void WriteHtmlVariable(int fd, WORD w);
void WriteHtmlVariable(int fd, unsigned long dw);
void WriteHtmlVariable(int fd, const char *);
void WriteHtmlVariable(int fd, MACADR ip);

In addition, we have included a class named IPCAST() that takes a 32-bit value and converts it into an IP address format (e.g. This example will display the IP address in dotted notation, rather than a 32-bit integer:

IP address: <!--VARIABLE IPCAST(IpAddress) !-->

Linking to Variables Using the INCLUDE Tag and htmlvar.h Header File

When an application with web content is built by the NetBurner tools, a file named htmldata.cpp is created. When using the VARIABLE tag for dynamic data, the application must be able to link to the variable. This can be achieved in either of two ways:

  • Create a header file in your project named htmlvar.h.
  • Use the INCLUDE HTML tag in the .html folder.

    An example of a htmlvar.h file to display a variable named Temperature, and a VARIABLE function callback named webMyVarFunction() to display an integer:
#ifndef HTMLVARS_H_
#define HTMLVARS_H_
#include <startnet.h>
extern int Temperature;
const char *webMyVarFunction(int fd, int v);
#endif // HTMLVARS_H_

Function Callbacks With Variables Using the VARIABLE Tag

If you need to use a function that can take a parameter, the CPPCALL tag will not work because the parameters are fixed as the socket fd and URL. However, the VARIABLE tag be used for both the function call and variable parameter. The htmlvar.h include file must specify the function definition in one of the formats described in the previous section. the format below. For example, to pass an integer variable webMyInteger in a callback function named webMyFunction:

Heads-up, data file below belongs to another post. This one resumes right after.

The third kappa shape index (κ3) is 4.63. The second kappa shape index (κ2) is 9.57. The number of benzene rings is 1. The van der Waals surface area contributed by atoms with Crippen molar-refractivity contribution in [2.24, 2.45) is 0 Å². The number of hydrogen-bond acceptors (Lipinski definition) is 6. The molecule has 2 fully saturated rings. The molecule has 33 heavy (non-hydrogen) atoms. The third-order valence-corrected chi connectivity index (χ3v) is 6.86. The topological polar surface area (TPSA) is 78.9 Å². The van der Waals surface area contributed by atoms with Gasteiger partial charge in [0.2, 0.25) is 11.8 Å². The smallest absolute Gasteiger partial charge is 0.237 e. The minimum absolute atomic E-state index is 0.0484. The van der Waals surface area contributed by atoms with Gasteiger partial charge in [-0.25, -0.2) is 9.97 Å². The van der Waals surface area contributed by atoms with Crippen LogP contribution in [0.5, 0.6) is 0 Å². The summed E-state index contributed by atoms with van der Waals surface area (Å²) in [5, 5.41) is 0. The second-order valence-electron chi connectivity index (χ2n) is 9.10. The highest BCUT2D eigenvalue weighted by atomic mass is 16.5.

const char * webMyVarFunction(int fd, int webMyInteger);

The HTML file calls the function with:

<!--VARIABLE MyFunction(fd, webMyInteger) -->

When the application is compiled the resultant function call will be:

WriteHtmlVariable( fd, MyFunction(fd, webMyInteger) );

In your .cpp source code the function could look something like this:

const char * webMyVarFunction(int fd, int v)
char buffer[255];
siprintf( buffer, "MyFunction() was called with v = %d\r\n", v );
writestring( fd, buffer );
return "\0"; // Return a const char * of zero length so it will not print to the HTML page

Extending the VARIABLE tag for User Defined Types

The VARIABLE functionality can be extended to support user defined types, such as a user defined structure or class. Lets say you have a structure you want to display on a web page called MySTruct:

struct my_struct {
int i;
char buf[80];
uint32_t dVal;

In your include file add the function definition: void WriteHtmlVariable(int fd, MY_STRUCT MyStruct); You then need to implement the function to display the data. For example:

void WriteHtmlVariable(int fd, MY_STRUCT MyStruct)
fdprintf(fd, "int: %d<br>", i);
fdprintf(fd, "buf: %s<br>", buf);
fdprintf(fd, "uint32_t: %ld<br>", dVal);

You can then display it on the web page with the VARIABLE tag:

<!--VARIABLE MyStruct -->